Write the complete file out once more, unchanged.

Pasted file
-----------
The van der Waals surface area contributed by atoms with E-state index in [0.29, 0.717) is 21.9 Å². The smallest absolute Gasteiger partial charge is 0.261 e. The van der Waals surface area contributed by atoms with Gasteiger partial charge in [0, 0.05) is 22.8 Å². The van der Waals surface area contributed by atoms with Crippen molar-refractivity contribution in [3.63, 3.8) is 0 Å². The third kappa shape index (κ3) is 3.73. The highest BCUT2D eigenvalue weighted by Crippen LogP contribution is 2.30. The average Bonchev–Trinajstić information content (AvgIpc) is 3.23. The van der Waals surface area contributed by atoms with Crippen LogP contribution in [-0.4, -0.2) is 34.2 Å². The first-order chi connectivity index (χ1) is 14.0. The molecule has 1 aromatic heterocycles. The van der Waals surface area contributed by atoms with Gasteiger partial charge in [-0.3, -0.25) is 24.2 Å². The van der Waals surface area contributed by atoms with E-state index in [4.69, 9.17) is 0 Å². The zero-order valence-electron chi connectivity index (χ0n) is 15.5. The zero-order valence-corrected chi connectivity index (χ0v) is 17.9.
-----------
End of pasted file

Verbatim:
The van der Waals surface area contributed by atoms with E-state index in [0.29, 0.717) is 21.9 Å². The smallest absolute Gasteiger partial charge is 0.261 e. The van der Waals surface area contributed by atoms with Gasteiger partial charge in [0, 0.05) is 22.8 Å². The van der Waals surface area contributed by atoms with Crippen molar-refractivity contribution in [3.63, 3.8) is 0 Å². The third kappa shape index (κ3) is 3.73. The highest BCUT2D eigenvalue weighted by Crippen LogP contribution is 2.30. The average Bonchev–Trinajstić information content (AvgIpc) is 3.23. The van der Waals surface area contributed by atoms with Crippen LogP contribution in [-0.4, -0.2) is 34.2 Å². The first-order chi connectivity index (χ1) is 14.0. The molecule has 1 aromatic heterocycles. The van der Waals surface area contributed by atoms with Gasteiger partial charge in [-0.3, -0.25) is 24.2 Å². The van der Waals surface area contributed by atoms with E-state index in [4.69, 9.17) is 0 Å². The zero-order valence-electron chi connectivity index (χ0n) is 15.5. The zero-order valence-corrected chi connectivity index (χ0v) is 17.9.